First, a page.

Mary prayed as she flew out. She prayed as travelling Arabs pray, her hands open on her lap, her eyes closed. The familiar scents of AvTur, spilled coffee, and dust, settled her mind more. She prayed, but it took more than a quick prayer to ease her anxiety, her guilt. The longing clung like onion scent.
“Well, she’ll just be replaced with someone with identical training…” the looks throw Millsy back to a childhood of confusion. He’s four and doesn’t know why his Mum is crying – any possible friends are dumbdumbs. He’s 10 and making a robot alone under the school slide. He’s 15, watching classmates fall tortuously “in love”. He’s 24, curious about intimacy but hating the effort of getting to know someone. His pudgy baby hands are wiping his mother’s tears, struggling to be understood. He remembers to translate his team’s facials. “Bird’s awesome, yeah!”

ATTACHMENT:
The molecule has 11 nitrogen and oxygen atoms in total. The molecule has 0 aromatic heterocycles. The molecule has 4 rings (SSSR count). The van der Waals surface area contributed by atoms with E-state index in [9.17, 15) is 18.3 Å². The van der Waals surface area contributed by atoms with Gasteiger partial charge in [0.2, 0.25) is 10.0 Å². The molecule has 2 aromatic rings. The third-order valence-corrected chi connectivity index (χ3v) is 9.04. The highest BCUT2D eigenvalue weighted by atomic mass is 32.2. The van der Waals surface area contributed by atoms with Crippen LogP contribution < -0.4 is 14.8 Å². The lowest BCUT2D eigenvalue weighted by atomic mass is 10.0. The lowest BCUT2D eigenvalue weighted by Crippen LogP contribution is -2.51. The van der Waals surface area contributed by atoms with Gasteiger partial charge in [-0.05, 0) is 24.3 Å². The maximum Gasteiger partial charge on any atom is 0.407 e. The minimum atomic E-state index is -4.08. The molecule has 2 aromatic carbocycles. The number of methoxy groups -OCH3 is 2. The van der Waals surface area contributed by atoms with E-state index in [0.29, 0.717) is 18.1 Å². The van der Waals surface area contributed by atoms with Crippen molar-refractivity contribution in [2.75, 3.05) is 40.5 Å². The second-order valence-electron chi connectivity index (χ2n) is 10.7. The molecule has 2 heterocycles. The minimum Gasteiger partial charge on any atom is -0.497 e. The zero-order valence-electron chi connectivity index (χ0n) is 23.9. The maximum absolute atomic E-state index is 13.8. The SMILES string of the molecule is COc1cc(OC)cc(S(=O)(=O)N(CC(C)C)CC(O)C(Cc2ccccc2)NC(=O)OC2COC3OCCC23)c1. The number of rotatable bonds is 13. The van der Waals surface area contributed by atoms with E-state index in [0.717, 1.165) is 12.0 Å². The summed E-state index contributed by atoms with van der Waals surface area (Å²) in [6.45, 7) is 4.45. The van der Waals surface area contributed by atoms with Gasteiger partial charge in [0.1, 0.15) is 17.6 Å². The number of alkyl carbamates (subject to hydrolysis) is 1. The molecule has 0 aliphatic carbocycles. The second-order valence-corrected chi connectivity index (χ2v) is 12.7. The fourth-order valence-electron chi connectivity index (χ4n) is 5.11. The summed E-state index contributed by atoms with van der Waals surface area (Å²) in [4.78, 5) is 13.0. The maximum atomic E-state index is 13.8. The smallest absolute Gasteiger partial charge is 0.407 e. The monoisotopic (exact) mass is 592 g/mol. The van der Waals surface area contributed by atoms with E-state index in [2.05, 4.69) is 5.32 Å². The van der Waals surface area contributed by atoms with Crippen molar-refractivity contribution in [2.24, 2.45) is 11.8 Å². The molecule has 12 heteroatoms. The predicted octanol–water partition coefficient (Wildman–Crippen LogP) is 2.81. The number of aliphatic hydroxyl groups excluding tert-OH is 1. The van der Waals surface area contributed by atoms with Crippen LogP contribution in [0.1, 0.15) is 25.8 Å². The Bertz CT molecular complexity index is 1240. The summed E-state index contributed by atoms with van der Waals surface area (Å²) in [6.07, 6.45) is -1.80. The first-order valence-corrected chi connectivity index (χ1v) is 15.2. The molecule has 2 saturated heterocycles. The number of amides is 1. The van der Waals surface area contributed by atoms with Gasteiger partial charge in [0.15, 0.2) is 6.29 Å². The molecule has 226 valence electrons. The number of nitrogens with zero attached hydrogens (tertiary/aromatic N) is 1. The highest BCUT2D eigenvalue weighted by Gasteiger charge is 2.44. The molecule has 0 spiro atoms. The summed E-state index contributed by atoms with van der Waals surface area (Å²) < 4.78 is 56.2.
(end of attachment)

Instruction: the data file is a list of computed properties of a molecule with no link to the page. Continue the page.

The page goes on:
“It’s good to see you, darling! You’re so brown!”
“Ugh. Mum. Don’t.”
“No but you are. Look at you! Come and have a cuppa.” Bird thrust hands in her pockets, still unsure what to do with them. “Biscuit? I got hobnobs. You like hobnobs.”
“That’s your other daughter.” Bird muttered, but she took two anyway. “Thanks, Mum.”
Before, he’d done phys because it was his job. Running didn’t make him more likely to survive a UXO but it was good under fire and he had his fitness tests. Now he was behind a desk, phys was his choice. But the spirit of Invictus got into his blood, and suddenly he was an athlete, with medals. He’d always landed on his feet. Foot. Whatever.